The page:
Bank of America is causing a bit of a stir with the launch of a new program that provides loans to “lower-income,” first-time homebuyers in select cities and, in particular, black and Latino neighborhoods within those markets.
The company launched its Community Affordable Loan Solution program earlier this week. It will offer mortgages that require neither down payments, closing costs, nor minimum credit scores. The lender, per Bloomberg, would also provide down payment grants of up to $15,000. These loans will go to homebuyers in the Dallas; Los Angeles; Charlotte, North Carolina; Detroit and Miami metro areas.
The announcement has sparked a backlash from mostly right-wing Twitter users and news sources that have declared the new program “explicitly racist,” likely illegal, and a certainly unwise expansion of credit to unqualified borrowers.
First, this seems kind of illegal.
But theoretically, will Pantone swatches be involved? “Must be this dark to apply.”
How many quanta of blood are we talking? ‘One drop’? Quadron? Octoroon?
If you people insist on moral regression, let’s get specific. https://t.co/2upggF8rQX pic.twitter.com/7OTzVx0KJW
— Kmele ???? (@kmele) September 1, 2022
Seems illegal. https://t.co/oAY9anOgPD
— Cernovich (@Cernovich) September 1, 2022
What about middle class white families? https://t.co/KMbrcEB3jo
— Brigitte Gabriel (@ACTBrigitte) September 1, 2022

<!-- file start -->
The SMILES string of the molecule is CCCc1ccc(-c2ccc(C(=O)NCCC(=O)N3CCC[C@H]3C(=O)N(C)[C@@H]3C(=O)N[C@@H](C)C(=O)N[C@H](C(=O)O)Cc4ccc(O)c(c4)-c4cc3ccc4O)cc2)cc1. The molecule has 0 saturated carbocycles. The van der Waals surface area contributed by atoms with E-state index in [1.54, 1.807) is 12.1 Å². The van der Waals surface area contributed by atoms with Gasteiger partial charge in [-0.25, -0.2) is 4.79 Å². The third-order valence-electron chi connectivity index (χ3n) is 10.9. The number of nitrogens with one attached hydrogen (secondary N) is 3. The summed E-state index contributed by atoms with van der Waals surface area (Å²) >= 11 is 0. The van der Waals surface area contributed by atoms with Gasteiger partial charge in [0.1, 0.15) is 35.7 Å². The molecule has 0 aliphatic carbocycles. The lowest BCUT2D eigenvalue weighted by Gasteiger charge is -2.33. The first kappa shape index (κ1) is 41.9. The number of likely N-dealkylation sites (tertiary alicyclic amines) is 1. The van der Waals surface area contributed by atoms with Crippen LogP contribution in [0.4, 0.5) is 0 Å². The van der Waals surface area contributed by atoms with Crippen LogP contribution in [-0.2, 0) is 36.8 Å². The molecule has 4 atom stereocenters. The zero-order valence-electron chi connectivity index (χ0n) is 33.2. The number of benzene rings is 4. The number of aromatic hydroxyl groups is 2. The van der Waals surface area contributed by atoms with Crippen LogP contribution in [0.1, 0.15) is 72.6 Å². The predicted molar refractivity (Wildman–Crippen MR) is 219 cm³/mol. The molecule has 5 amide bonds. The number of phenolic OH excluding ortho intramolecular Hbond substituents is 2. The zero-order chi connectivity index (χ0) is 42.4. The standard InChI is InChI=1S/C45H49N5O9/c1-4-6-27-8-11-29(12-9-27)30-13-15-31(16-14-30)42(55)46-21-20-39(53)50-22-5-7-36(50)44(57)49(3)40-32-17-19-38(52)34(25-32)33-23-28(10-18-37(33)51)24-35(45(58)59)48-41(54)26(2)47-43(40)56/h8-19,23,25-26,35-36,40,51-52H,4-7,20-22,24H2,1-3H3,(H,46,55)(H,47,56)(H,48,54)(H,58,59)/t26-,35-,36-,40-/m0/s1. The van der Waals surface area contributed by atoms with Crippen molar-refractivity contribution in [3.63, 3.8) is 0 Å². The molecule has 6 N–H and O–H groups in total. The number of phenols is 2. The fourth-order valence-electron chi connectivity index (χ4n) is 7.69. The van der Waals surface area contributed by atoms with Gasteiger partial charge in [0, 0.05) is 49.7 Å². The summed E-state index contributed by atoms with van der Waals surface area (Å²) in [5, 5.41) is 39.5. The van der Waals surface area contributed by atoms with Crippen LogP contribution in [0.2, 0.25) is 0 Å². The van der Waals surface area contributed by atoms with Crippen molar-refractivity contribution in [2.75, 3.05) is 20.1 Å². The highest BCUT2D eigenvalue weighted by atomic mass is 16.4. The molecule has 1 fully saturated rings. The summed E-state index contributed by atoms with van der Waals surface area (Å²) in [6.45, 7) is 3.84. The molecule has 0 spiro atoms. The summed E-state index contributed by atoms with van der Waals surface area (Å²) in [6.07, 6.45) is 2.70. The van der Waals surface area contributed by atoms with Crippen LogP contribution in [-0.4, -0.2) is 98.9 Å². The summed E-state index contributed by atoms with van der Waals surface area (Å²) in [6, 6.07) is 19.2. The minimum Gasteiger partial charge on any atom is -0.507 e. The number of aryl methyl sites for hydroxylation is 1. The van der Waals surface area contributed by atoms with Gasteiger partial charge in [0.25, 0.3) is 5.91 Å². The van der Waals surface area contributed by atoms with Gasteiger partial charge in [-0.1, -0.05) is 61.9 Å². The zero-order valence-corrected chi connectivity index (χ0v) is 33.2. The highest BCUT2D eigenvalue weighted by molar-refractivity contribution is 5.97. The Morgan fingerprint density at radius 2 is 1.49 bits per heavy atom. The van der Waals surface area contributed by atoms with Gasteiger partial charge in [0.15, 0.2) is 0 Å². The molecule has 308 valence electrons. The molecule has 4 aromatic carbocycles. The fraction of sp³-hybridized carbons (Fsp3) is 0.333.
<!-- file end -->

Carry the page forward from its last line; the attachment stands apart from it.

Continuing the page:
Former adviser to Donald Trump Stephen Miller even dangled the possibility that his public interest law firm, America First Legal, might sue over the new program.
To seek legal aid reach out to us at Equality@AFLegal.org https://t.co/Adt25PSBqo
— Stephen Miller (@StephenM) September 1, 2022
Fueling this backlash is an unhelpful, since-modified headline from NBC News declaring that the Bank of America program would provide loans to black and Hispanic homeowners—the easy implication being that you have to be black or Hispanic to qualify for a loan.
That’s not the case. A Bank of America spokesperson told Reason that an applicant need not be black or Hispanic to get one of these loans or down payment grants. A Bank of America executive also told Bloomberg that applicants wouldn’t have to disclose their race and that US Census Bureau data would be used to determine the black and Hispanic neighborhoods that would receive loans.
That would seem to absolve it of the charge that it’s “explicitly” racist. Its targeting of neighborhoods by their racial makeup is also, perhaps surprisingly, likely on firm legal footing.
While the federal Fair Housing Act generally bans housing discrimination on the basis of race, sex, national origin, age, and disability, other federal laws and regulations do allow for financial institutions to operate race-based loan programs under certain conditions.
These are known as Special Purpose Credit Programs (SPCP) first created by the Equal Credit Opportunity Act. That law, and subsequent regulations implementing it, allows banks to set up credit programs that require eligible beneficiaries to have “one or more common characteristics (for example, race, national origin, or sex)” provided the program is being used to expand credit to previously excluded groups.